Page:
The hits and misses of Dolce Vita’s revamped menu at Mandarin Oriental, Singapore

Dolce Vita, Mandarin Oriental Singapore

Double Trouble

A recent addition to Mandarin Oriental’s longstanding Italian restaurant, Dolce Vita is Marco Manocchio. The chef de cuisine, who hails from Rome, does his take on Italian favourites such as carbonara, lasagna and tiramisu.

It being a candlelit lit dinner, we — Aaron De Silva, digital head, and Daryl Lee, editor of motoring and technology — sampled the restaurant’s latest offerings over some excellent wine, a Lamole di Lamole Chianti Classico 2013 for Lee and a Henri Bourgeois Sancerre Les Baronnes 2015 for De Silva.

After a brief scuffle, mainly about the political correctness of ordering a French wine in an Italian restaurant, we sat down to our first course.

Treccia Campana di bufala, Dolce Vita, Mandarin Oriental Singapore
Treccia Campana di bufala
ADS: This caprese salad starter set the tone for the rest of the evening: a very classic menu of familiar favourites. I liked that we had the option of adding anchovies to boost the flavour – not something you get everywhere.

DL: I loved the texture of the bufala, it’s sweeter and denser than most bufala. The texture is somewhere between tofu and cottage cheese, so it’s chewier and more stringy. I thought the anchovies overwhelmed the delicate flavour of the cheese and olive oil, but since I love anchovies, I’m not complaining.


Carbonara
ADS: I was really looking forward to this dish – I love a good carbonara – but unfortunately, was let down. The pasta was too al dente for my liking; the pancetta was not as flavourful or punchy as I had hoped; and the pecorino sabayon was not as rich and satisfying as I had expected.

DL: I agree with Aaron. Dolce Vita’s carbonara doesn’t hit the spot. The noodles felt more undercooked than anything else, a sensation not too unlike eating raw cookie dough. The sauce tasted a bit flat – all I could taste was the cream, something the pecorino, pancetta and pepper did little to lift.


Lasagna Dolce Vita
ADS: Again, I took issue with the fact that the pasta was too al dente, although by this time I realised that chef Manocchio was staying true to his Roman roots by presenting the pasta in that manner. So while I appreciated the intention, I was disappointed by the execution.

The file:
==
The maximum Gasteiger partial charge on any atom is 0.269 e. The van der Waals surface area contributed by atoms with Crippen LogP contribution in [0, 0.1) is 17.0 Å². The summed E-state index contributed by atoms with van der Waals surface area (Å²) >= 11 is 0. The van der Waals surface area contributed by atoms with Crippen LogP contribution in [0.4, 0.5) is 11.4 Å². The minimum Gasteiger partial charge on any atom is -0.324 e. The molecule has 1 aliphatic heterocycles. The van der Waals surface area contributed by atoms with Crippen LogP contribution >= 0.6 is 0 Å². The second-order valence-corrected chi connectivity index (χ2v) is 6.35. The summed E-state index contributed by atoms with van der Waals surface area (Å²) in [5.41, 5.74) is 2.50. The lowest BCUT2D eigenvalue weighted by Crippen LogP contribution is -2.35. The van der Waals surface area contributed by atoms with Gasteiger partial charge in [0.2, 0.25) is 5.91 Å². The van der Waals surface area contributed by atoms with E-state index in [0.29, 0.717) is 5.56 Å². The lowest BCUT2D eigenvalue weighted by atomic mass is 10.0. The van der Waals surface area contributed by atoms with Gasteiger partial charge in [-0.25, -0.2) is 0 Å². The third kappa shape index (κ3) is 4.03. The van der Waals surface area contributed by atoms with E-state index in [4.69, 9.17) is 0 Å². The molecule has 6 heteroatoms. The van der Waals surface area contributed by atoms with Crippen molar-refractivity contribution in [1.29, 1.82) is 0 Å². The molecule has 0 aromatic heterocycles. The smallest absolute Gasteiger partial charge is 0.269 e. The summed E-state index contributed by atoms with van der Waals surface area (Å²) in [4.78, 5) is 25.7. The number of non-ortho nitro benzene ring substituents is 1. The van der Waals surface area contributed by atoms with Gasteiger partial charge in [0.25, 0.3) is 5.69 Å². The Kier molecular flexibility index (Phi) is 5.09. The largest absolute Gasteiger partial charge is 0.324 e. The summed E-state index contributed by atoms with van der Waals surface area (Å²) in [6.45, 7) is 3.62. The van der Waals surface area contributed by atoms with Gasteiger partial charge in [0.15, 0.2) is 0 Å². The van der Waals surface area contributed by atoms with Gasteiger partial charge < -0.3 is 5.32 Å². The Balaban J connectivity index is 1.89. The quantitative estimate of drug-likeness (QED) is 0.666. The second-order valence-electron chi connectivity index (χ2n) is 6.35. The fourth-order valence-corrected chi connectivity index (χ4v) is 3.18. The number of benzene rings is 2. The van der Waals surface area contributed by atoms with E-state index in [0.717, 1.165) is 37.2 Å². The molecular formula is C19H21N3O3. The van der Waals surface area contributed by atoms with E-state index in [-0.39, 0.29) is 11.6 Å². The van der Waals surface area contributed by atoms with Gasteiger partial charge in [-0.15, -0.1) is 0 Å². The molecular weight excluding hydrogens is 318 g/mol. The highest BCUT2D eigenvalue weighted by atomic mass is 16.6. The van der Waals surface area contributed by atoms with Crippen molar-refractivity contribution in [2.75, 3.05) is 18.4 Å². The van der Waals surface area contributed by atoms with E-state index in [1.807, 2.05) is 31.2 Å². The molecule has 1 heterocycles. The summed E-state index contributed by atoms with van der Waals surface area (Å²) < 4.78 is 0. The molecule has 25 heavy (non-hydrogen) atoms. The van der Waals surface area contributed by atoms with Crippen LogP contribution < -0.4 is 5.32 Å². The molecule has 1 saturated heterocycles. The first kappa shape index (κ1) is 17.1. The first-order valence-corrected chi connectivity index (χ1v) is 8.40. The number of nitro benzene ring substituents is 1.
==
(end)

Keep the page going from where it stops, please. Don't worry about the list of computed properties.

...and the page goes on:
DL: I’m beginning to wonder if doughy pasta is consistent across everything at Dolce Vita. That’s a pity, because the ragu and fondue was well executed – rich and flavourful, but crucially without being cloying. The net result was lasagna that had little separation between the layers, with the mouthfeel being that of a meaty, cheesy mush.


Tagliata di manzo
ADS: This was the highlight of the meal for me. The ribeye was as close to perfection as steaks go, with a natural beefy flavour and juicy flesh complemented by the roasting juices. The smooth, creamy texture and savouriness of the mashed potatoes hit the spot as well.

DL: No gimmicks, just a honking great steak, grilled medium-rare and carved up tableside. After the rather disappointing pasta dishes, I had high hopes for the steak and I’m glad to say it didn’t disappoint. The anchovy-caper sauce served with the steak, too, is worthy of mention. I thought it would be overpowering, but it proved surprisingly complementary.


Tiramisu
ADS: A classy take on the most typical of Italian desserts. Nothing especially memorable, taste-wise, but a nice sweet ending to the meal nonetheless.

DL: Aside from the deconstructed presentation – the mascarpone encases the sponge and chocolate – the tiramisu wasn’t especially memorable. Well made, no doubt, but unspectacular.


Pannacotta
ADS: I’d give top marks for creative presentation – the whimsical toadstool-like confections reminded me of the Smurfs’ village – but the smokiness from the burnt milk ice-cream seemed a little bit too experimental in a menu that was so traditional.

DL: This was the highlight of the meal for me. Brilliant presentation aside, the ice cream’s flavour truly surprised me. It won’t be to everyone’s taste, but the audacity of including this in what is a very traditional menu makes Dolce Vita’s take on pannacotta worthy of mention.

Wine – Henri Bourgeois Sancerre Les Baronnes, 2015
ADS: I chose a Sancerre as I wanted lightness and crispness to balance the weight of the meal. It was a good choice – the herbal-citrusy-mineral quality of this wine did exactly that.

Lamole di Lamole Chianti Classico, 2013
DL: I loved the body and structure of this Chianti, plus the deep aromas of red and stone fruits paired well with the ribeye.

Dolce Vita
5 Raffles Avenue
Singapore 039797
Tel: +65 6338 0066

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